2021's 4 Best Second Passport Options
How many countries the document allows you to travel to visa-free…
Residency requirements (both to earn the passport and to maintain it), language requirements, and whether or not the country allows dual citizenship…
As well as how long the naturalization and approval processes typically take… and what they entail. Some countries require you to pass history and geography tests in the local language…
And, finally, unless you’re planning on giving up your current citizenship, make sure your targeted country for a second passport allows dual citizenship. Many still don’t. Norway only recently passed a law allowing it, for example.
With all those parameters in mind, here are the four jurisdictions I recommend you consider if a second passport is on your 2021 to-do list. These are your best current options for second citizenship earned through residency:
Portugal is my #1 pick for a second passport right now. The country reduced the residency requirement (from six years to five) a couple of years ago, putting them on par with most of the rest of Europe.
Portugal makes establishing residency straightforward. You can either show that you have enough income to support yourself or purchase a piece of property in the country at set minimum values that start at 280,000 euros for older rural properties and go up to 500,000 euros for newer urban properties.
The income residency route requires you to be in the country at least 183 days, but the investment residency permit requires you to be in the country only a week a year on average.
The naturalization test is in Portuguese, and you’ll have to be able to hold a conversation in Portuguese, as well, to show you speak the language before citizenship will be granted.
Portugal does allow dual citizenship, and a Portuguese passport allows for visa-free travel to 188 countries.
Panama’s Friendly Nations program makes it easy for a North American to qualify for permanent residency, and permanent residency is the key to the naturalization timeline in this country. That’s when the five-year clock to your Panama passport starts ticking.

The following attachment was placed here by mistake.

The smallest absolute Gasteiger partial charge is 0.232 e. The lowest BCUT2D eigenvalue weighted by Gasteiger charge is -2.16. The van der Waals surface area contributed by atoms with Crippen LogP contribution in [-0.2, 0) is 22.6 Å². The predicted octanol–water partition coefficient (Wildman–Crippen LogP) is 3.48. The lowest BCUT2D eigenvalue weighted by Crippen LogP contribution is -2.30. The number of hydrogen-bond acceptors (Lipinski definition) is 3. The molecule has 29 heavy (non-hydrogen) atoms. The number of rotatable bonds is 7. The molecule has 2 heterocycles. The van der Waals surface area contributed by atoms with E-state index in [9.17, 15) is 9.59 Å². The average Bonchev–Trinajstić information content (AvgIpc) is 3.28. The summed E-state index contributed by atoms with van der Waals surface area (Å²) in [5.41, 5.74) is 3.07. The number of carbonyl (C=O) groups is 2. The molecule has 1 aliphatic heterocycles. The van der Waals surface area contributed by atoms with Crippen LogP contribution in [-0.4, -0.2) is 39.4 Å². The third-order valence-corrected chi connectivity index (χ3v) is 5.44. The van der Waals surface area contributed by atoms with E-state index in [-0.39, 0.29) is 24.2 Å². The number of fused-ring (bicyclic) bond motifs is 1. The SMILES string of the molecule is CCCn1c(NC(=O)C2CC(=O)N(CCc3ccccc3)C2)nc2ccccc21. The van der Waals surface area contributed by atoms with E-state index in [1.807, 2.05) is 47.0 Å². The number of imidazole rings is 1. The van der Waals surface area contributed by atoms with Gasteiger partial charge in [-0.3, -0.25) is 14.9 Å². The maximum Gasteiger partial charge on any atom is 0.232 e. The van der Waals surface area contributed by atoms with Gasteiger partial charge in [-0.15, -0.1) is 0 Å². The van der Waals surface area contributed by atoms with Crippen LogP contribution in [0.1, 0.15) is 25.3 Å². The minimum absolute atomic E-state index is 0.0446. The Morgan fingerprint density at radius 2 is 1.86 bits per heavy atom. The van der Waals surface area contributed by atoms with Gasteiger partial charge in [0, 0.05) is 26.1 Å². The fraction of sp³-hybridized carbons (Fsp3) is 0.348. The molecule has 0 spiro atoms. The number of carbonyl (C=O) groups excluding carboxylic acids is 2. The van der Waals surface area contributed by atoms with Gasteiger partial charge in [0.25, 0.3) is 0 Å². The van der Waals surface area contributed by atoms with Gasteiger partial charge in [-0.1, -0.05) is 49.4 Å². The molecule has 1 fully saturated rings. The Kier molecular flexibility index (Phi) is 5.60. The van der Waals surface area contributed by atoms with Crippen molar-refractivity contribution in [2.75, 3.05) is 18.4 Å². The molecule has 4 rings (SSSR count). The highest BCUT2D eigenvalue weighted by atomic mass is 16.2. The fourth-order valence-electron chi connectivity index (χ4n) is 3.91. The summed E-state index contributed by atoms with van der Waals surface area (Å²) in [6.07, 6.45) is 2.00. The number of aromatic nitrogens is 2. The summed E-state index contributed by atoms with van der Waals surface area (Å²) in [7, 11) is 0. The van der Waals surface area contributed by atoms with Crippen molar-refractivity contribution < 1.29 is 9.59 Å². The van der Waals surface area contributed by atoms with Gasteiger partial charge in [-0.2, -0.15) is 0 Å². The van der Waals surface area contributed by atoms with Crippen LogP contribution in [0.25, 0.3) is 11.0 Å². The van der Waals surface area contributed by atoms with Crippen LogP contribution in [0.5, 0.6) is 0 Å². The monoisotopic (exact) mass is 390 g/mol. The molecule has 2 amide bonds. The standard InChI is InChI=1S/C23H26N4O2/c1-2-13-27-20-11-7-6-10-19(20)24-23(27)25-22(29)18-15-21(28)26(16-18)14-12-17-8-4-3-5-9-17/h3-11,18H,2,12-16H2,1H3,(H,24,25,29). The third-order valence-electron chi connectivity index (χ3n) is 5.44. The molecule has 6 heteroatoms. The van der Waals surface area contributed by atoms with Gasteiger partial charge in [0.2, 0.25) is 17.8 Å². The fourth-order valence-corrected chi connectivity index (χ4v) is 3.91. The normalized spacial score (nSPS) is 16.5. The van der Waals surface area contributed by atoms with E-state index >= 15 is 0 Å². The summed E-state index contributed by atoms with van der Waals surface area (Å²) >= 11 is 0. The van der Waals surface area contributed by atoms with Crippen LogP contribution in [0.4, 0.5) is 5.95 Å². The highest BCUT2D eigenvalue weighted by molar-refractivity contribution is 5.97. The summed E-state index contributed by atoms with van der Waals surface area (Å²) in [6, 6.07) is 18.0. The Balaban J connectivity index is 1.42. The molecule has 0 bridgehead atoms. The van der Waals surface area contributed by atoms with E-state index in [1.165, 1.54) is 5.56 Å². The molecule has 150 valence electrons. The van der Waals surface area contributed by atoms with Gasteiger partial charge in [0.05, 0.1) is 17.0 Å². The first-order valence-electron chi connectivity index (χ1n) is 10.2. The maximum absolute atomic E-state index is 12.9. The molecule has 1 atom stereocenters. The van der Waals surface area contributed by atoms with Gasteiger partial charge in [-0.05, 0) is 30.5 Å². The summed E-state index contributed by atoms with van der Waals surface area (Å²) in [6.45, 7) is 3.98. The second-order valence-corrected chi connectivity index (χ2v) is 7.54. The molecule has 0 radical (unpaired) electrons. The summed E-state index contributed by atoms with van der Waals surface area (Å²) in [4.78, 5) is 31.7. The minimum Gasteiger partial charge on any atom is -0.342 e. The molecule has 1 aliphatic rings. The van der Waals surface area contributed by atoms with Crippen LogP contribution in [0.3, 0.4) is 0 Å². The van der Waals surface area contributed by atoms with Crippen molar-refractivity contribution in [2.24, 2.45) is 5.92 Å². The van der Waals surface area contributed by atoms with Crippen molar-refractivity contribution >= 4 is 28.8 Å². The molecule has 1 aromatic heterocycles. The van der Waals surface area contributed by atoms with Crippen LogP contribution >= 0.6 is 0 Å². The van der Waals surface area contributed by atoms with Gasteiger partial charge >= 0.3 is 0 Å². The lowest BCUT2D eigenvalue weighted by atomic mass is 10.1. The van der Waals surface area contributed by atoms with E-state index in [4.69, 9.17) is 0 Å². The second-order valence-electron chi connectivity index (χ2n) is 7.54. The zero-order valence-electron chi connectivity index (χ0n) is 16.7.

In addition, for your naturalization to be approved, you’ll have to show a connection to the country. A vacation home that you visit every year could be enough to satisfy this requirement.
Panama requires you to pass a written test as part of the naturalization process, but attorneys in the country tell us that they have used the same multiple-choice test for years and they simply coach clients in memorizing the answers.
While Panama does allow for dual citizenship if you’re born with more than one citizenship, they technically expect you to give up any previous citizenships once naturalized… at least according to most attorneys. However, Panama doesn’t strictly enforce this even if the attorneys are correct. They don’t require you to show a certificate of renunciation like Singapore does.
Panama’s passport currently allows visa-free travel to 142 countries.
In Colombia you can apply for naturalization after five years of permanent residency.
Permanent residency in Colombia requires you to be in the country at least once every two years. However, to be granted citizenship, you’ll need to show a connection to the country so plan on more time in-country than a visit every other year. That will also help you with your Spanish, which you’ll need for the written and oral tests you’ll need to pass.
Colombia allows for dual citizenship, and a Colombian passport allows you to travel visa-free to 129 countries.
Establishing residency in Uruguay is straightforward but requires more of a commitment to the country than is required by Colombia or Panama.
You’ll be allowed to stay in the country as a temporary resident while your application is being processed. Figure up to a year before receiving permanent residency. However, the clock for the five years of residency required for naturalization (or just three years if you have family in the country) starts when you receive your first temporary residency card.
Uruguay wants to see true connections to the country before granting citizenship. You’ll need to show that you are really living there and not just passing through once in a while.
Uruguay allows dual citizenship, and a Uruguayan passport allows visa-free travel to 154 countries.